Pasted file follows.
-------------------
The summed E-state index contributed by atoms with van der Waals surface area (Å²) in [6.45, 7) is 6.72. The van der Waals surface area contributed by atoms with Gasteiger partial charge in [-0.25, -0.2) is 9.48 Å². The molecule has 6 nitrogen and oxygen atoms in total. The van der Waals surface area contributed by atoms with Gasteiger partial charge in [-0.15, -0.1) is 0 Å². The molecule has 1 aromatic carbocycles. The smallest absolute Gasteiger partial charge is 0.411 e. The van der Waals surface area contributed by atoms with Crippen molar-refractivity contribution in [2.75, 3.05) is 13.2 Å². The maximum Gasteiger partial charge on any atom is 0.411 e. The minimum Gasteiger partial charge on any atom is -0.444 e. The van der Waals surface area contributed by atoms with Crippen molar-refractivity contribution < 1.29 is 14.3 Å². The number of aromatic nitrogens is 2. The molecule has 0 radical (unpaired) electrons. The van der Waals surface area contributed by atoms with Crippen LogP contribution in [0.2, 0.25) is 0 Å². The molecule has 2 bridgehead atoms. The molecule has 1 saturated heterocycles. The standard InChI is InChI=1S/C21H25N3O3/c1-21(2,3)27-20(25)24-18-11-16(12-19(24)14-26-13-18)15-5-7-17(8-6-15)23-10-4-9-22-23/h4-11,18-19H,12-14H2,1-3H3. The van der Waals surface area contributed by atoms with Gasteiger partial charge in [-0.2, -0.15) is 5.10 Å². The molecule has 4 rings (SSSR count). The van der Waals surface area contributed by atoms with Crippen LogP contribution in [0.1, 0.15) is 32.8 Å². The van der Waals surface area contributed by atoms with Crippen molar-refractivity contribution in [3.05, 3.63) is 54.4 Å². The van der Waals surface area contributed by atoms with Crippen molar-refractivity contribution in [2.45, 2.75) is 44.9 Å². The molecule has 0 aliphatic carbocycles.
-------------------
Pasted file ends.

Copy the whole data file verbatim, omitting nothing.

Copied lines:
The summed E-state index contributed by atoms with van der Waals surface area (Å²) in [6.45, 7) is 6.72. The van der Waals surface area contributed by atoms with Gasteiger partial charge in [-0.25, -0.2) is 9.48 Å². The molecule has 6 nitrogen and oxygen atoms in total. The van der Waals surface area contributed by atoms with Gasteiger partial charge in [-0.15, -0.1) is 0 Å². The molecule has 1 aromatic carbocycles. The smallest absolute Gasteiger partial charge is 0.411 e. The van der Waals surface area contributed by atoms with Crippen molar-refractivity contribution in [2.75, 3.05) is 13.2 Å². The maximum Gasteiger partial charge on any atom is 0.411 e. The minimum Gasteiger partial charge on any atom is -0.444 e. The van der Waals surface area contributed by atoms with Crippen molar-refractivity contribution < 1.29 is 14.3 Å². The number of aromatic nitrogens is 2. The molecule has 0 radical (unpaired) electrons. The van der Waals surface area contributed by atoms with Crippen LogP contribution in [0.2, 0.25) is 0 Å². The molecule has 2 bridgehead atoms. The molecule has 1 saturated heterocycles. The standard InChI is InChI=1S/C21H25N3O3/c1-21(2,3)27-20(25)24-18-11-16(12-19(24)14-26-13-18)15-5-7-17(8-6-15)23-10-4-9-22-23/h4-11,18-19H,12-14H2,1-3H3. The van der Waals surface area contributed by atoms with Gasteiger partial charge in [-0.2, -0.15) is 5.10 Å². The molecule has 4 rings (SSSR count). The van der Waals surface area contributed by atoms with Crippen LogP contribution in [0.1, 0.15) is 32.8 Å². The van der Waals surface area contributed by atoms with Crippen molar-refractivity contribution in [3.05, 3.63) is 54.4 Å². The van der Waals surface area contributed by atoms with Crippen molar-refractivity contribution in [2.45, 2.75) is 44.9 Å². The molecule has 0 aliphatic carbocycles.